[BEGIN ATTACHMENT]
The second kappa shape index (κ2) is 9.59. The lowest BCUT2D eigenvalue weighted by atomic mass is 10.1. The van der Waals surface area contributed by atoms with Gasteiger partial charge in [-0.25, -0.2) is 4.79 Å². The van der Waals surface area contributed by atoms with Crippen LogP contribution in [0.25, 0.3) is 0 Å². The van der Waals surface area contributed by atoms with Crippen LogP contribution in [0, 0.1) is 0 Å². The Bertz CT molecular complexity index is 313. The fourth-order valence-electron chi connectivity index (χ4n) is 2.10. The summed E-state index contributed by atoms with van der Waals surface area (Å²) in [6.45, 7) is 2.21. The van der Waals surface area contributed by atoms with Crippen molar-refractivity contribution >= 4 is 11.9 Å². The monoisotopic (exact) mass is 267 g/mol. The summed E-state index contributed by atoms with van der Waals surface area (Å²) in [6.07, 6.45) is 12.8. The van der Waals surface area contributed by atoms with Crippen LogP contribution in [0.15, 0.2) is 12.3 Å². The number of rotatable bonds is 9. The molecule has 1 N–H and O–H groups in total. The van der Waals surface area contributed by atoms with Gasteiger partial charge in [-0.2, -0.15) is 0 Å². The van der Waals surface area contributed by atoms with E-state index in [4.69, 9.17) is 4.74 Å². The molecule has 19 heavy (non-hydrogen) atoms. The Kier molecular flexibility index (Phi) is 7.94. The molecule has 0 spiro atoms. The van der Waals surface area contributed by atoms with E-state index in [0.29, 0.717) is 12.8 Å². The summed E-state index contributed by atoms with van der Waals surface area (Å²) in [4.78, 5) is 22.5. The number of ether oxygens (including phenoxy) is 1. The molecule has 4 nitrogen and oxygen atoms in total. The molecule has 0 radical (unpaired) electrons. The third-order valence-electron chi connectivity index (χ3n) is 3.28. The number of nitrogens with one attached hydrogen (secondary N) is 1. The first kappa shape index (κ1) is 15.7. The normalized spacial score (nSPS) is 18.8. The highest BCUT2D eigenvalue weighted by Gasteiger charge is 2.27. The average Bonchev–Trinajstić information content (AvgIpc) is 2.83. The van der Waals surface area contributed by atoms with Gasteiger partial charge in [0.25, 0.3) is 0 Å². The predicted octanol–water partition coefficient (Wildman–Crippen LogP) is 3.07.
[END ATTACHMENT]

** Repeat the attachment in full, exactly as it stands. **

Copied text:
The second kappa shape index (κ2) is 9.59. The lowest BCUT2D eigenvalue weighted by atomic mass is 10.1. The van der Waals surface area contributed by atoms with Gasteiger partial charge in [-0.25, -0.2) is 4.79 Å². The van der Waals surface area contributed by atoms with Crippen LogP contribution in [0.25, 0.3) is 0 Å². The van der Waals surface area contributed by atoms with Crippen LogP contribution in [0, 0.1) is 0 Å². The Bertz CT molecular complexity index is 313. The fourth-order valence-electron chi connectivity index (χ4n) is 2.10. The summed E-state index contributed by atoms with van der Waals surface area (Å²) in [6.45, 7) is 2.21. The van der Waals surface area contributed by atoms with Crippen molar-refractivity contribution >= 4 is 11.9 Å². The monoisotopic (exact) mass is 267 g/mol. The summed E-state index contributed by atoms with van der Waals surface area (Å²) in [6.07, 6.45) is 12.8. The van der Waals surface area contributed by atoms with Crippen LogP contribution in [0.15, 0.2) is 12.3 Å². The number of rotatable bonds is 9. The molecule has 1 N–H and O–H groups in total. The van der Waals surface area contributed by atoms with Gasteiger partial charge in [-0.2, -0.15) is 0 Å². The van der Waals surface area contributed by atoms with E-state index in [4.69, 9.17) is 4.74 Å². The molecule has 19 heavy (non-hydrogen) atoms. The Kier molecular flexibility index (Phi) is 7.94. The molecule has 0 spiro atoms. The van der Waals surface area contributed by atoms with E-state index in [0.29, 0.717) is 12.8 Å². The summed E-state index contributed by atoms with van der Waals surface area (Å²) in [4.78, 5) is 22.5. The number of ether oxygens (including phenoxy) is 1. The molecule has 4 nitrogen and oxygen atoms in total. The molecule has 0 radical (unpaired) electrons. The third-order valence-electron chi connectivity index (χ3n) is 3.28. The number of nitrogens with one attached hydrogen (secondary N) is 1. The first kappa shape index (κ1) is 15.7. The normalized spacial score (nSPS) is 18.8. The highest BCUT2D eigenvalue weighted by Gasteiger charge is 2.27. The average Bonchev–Trinajstić information content (AvgIpc) is 2.83. The van der Waals surface area contributed by atoms with Gasteiger partial charge in [0.25, 0.3) is 0 Å². The predicted octanol–water partition coefficient (Wildman–Crippen LogP) is 3.07.